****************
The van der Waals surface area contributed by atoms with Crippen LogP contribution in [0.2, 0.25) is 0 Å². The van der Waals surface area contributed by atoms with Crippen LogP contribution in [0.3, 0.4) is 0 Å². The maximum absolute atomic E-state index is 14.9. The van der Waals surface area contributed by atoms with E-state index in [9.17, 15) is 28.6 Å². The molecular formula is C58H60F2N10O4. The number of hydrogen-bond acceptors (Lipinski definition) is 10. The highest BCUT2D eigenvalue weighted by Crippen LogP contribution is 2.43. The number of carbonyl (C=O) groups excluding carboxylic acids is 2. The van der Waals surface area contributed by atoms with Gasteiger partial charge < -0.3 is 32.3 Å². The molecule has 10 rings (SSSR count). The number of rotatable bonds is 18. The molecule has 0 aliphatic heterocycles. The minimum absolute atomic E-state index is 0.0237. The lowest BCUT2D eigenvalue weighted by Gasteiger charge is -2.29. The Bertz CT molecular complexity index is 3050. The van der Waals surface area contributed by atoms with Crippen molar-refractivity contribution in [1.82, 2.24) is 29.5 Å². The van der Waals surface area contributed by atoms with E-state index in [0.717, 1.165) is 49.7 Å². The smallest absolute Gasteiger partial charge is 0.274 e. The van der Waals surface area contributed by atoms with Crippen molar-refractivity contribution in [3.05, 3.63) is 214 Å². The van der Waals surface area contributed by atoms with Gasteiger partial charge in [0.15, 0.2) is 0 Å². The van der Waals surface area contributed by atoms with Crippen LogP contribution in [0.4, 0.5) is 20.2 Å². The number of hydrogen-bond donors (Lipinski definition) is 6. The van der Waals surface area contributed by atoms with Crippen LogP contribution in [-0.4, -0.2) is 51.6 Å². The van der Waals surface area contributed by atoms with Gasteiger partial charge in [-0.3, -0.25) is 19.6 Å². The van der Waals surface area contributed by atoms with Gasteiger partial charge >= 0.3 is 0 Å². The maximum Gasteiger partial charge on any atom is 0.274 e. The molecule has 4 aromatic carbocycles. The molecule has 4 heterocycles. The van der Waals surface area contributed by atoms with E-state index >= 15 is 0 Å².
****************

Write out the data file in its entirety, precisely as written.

The van der Waals surface area contributed by atoms with Crippen LogP contribution in [0.2, 0.25) is 0 Å². The van der Waals surface area contributed by atoms with Crippen LogP contribution in [0.3, 0.4) is 0 Å². The maximum absolute atomic E-state index is 14.9. The van der Waals surface area contributed by atoms with E-state index in [9.17, 15) is 28.6 Å². The molecular formula is C58H60F2N10O4. The number of hydrogen-bond acceptors (Lipinski definition) is 10. The highest BCUT2D eigenvalue weighted by Crippen LogP contribution is 2.43. The number of carbonyl (C=O) groups excluding carboxylic acids is 2. The van der Waals surface area contributed by atoms with Gasteiger partial charge < -0.3 is 32.3 Å². The molecule has 10 rings (SSSR count). The number of rotatable bonds is 18. The molecule has 0 aliphatic heterocycles. The minimum absolute atomic E-state index is 0.0237. The lowest BCUT2D eigenvalue weighted by Gasteiger charge is -2.29. The Bertz CT molecular complexity index is 3050. The van der Waals surface area contributed by atoms with Crippen molar-refractivity contribution in [1.82, 2.24) is 29.5 Å². The van der Waals surface area contributed by atoms with E-state index in [0.717, 1.165) is 49.7 Å². The smallest absolute Gasteiger partial charge is 0.274 e. The van der Waals surface area contributed by atoms with Crippen molar-refractivity contribution in [3.05, 3.63) is 214 Å². The van der Waals surface area contributed by atoms with Gasteiger partial charge in [0.15, 0.2) is 0 Å². The van der Waals surface area contributed by atoms with Crippen LogP contribution in [0.4, 0.5) is 20.2 Å². The number of hydrogen-bond donors (Lipinski definition) is 6. The van der Waals surface area contributed by atoms with Crippen LogP contribution in [-0.4, -0.2) is 51.6 Å². The van der Waals surface area contributed by atoms with Gasteiger partial charge in [-0.3, -0.25) is 19.6 Å². The van der Waals surface area contributed by atoms with Gasteiger partial charge >= 0.3 is 0 Å². The maximum Gasteiger partial charge on any atom is 0.274 e. The molecule has 4 aromatic carbocycles. The molecule has 4 heterocycles. The van der Waals surface area contributed by atoms with E-state index >= 15 is 0 Å².